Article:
Really Simple Syndication: Really Simple Syndication, Really Simple Subscribing, Rich Site Summary, RSS, feed, web feed (guardian.co.uk ) or channel or by whatever name we call it, it is a family of Web feed formats that publish the contents from the frequently updated websites, blog, podcasts, etc. It is the XML-based format that allows the syndication of Web content and used to refer to the standards like Rich Site Summary (RSS 0.91), RDF Site Summary (RSS 0.9 and 1.0), Really Simple Syndication (RSS 2.0) and Really Simple Subscribing. RSS formats are specified using XML, a generic specification for the creation of data formats. Although RSS formats have evolved since March 1999 (My Netscape Network), the RSS icon first gained widespread use in 2005/2006.
1. History: In 1995, Ramanathan V. Guha and others in Apple Computer's Advanced Technology Group developed the Meta Content Framework (MCF) which forms the basic idea of restructuring information about web sites. RDF Site Summary, the first version of RSS, was created by Guha at Netscape in March 1999 for use on the My.Netscape.Com portal. This version became known as RSS 0.9. (My Netscape Network). In July 1999, Dan Libby of Netscape produced a new version, RSS 0.91 that simplified the format by removing RDF elements and incorporating elements from Dave Winer's scriptingNews syndication format. Libby also renamed RSS to Rich Site Summary and outlined further development of the format in a “futures document”.
Winer published a modified version of the RSS 0.91 specification on the UserLand web site, covering how it was being used in his company’s products, and claimed copyright to the document. The RSS-DEV Working Group, a project whose members included Guha and representatives of O’Reilly Media and Moreover, produced RSS 1.0 in December 2000. This new version, which reclaimed the name RDF Site Summary from RSS 0.9, reintroduced support for RDF and added XML namespaces support, adopting elements from standard metadata vocabularies such as Dublin Core. In December 2000, Winer released RSS 0.92 a minor set of changes aside from the introduction of the enclosure element, which permitted audio files to be carried in RSS feeds and helped spark podcasting. In September 2002, Winer released a major new version of the format, RSS 2.0, which redubbed its initials Really Simple Syndication. RSS 2.0 removed the type attribute added in the RSS 0.94 draft and added support for namespaces.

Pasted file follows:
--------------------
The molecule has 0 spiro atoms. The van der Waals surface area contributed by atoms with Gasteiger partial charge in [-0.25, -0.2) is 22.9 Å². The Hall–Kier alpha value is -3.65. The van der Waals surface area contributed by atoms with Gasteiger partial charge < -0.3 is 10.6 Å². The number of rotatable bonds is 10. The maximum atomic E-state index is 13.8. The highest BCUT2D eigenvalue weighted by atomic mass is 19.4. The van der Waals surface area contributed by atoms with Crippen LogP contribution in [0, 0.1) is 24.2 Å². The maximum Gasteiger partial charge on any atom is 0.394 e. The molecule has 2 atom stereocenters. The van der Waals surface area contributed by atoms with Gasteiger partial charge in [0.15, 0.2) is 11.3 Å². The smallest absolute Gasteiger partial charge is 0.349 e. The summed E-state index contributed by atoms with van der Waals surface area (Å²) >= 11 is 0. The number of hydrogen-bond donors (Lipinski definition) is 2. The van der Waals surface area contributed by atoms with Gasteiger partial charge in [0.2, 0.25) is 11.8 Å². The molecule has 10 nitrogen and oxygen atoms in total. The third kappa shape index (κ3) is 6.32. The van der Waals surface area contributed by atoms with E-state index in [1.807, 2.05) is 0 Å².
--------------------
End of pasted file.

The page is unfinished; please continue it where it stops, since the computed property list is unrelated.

As neither Winer nor the RSS-DEV Working Group had Netscape’s involvement, they could not make an official claim on the RSS name or format. This has fueled ongoing controversy in the syndication development community as to which entity was the proper publisher of RSS. One product of that contentious debate was the creation of an alternative syndication format, Atom, that began in June 2003. The Atom syndication format, whose creation was in part motivated by a desire to get a clean start free of the issues surrounding RSS, has been adopted as IETF Proposed Standard RFC 4287.
In July 2003, Winer and UserLand Software assigned the copyright of the RSS 2.0 specification to Harvard’s Berkman Center for the Internet & Society, where he had just begun a term as a visiting fellow. In December 2005, the Microsoft Internet Explorer team and Outlook team announced on their blogs that they were adopting the feed icon first used in the Mozilla Firefox browser. A few months later, Opera Software followed suit. This effectively made the orange square with white radio waves the industry standard for RSS and Atom feeds, replacing the large variety of icons and text that had been used previously to identify syndication data. In January 2006, Rogers Cadenhead re-launched the RSS Advisory Board without Dave Winer’s participation, with a stated desire to continue the development of the RSS format and resolve ambiguities. In June 2007, the board revised their version of the specification to confirm that namespaces may extend core elements with namespace attributes, as Microsoft has done in Internet Explorer 7. In their view, a difference of interpretation left publishers unsure of whether this was permitted or forbidden.